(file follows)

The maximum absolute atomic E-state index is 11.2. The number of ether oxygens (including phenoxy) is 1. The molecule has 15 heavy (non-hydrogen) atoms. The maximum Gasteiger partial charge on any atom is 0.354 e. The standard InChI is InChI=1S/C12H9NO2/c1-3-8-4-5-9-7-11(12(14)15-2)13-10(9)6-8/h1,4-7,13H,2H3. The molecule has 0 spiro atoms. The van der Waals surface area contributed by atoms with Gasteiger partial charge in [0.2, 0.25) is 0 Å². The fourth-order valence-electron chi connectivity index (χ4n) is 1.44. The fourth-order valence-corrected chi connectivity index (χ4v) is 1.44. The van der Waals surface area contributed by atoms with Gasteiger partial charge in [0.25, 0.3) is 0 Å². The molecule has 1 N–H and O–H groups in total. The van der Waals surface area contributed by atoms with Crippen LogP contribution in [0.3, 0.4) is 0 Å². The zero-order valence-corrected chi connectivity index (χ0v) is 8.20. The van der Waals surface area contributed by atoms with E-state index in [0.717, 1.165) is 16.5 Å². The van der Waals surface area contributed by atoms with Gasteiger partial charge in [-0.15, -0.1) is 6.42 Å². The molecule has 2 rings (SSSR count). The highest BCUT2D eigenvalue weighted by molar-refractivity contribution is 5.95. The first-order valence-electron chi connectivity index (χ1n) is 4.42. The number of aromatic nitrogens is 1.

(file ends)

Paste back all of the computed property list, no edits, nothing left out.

The maximum absolute atomic E-state index is 11.2. The number of ether oxygens (including phenoxy) is 1. The molecule has 15 heavy (non-hydrogen) atoms. The maximum Gasteiger partial charge on any atom is 0.354 e. The standard InChI is InChI=1S/C12H9NO2/c1-3-8-4-5-9-7-11(12(14)15-2)13-10(9)6-8/h1,4-7,13H,2H3. The molecule has 0 spiro atoms. The van der Waals surface area contributed by atoms with Gasteiger partial charge in [0.2, 0.25) is 0 Å². The fourth-order valence-electron chi connectivity index (χ4n) is 1.44. The fourth-order valence-corrected chi connectivity index (χ4v) is 1.44. The van der Waals surface area contributed by atoms with Gasteiger partial charge in [0.25, 0.3) is 0 Å². The molecule has 1 N–H and O–H groups in total. The van der Waals surface area contributed by atoms with Crippen LogP contribution in [0.3, 0.4) is 0 Å². The zero-order valence-corrected chi connectivity index (χ0v) is 8.20. The van der Waals surface area contributed by atoms with E-state index in [0.717, 1.165) is 16.5 Å². The van der Waals surface area contributed by atoms with Gasteiger partial charge in [-0.15, -0.1) is 6.42 Å². The molecule has 2 rings (SSSR count). The highest BCUT2D eigenvalue weighted by molar-refractivity contribution is 5.95. The first-order valence-electron chi connectivity index (χ1n) is 4.42. The number of aromatic nitrogens is 1.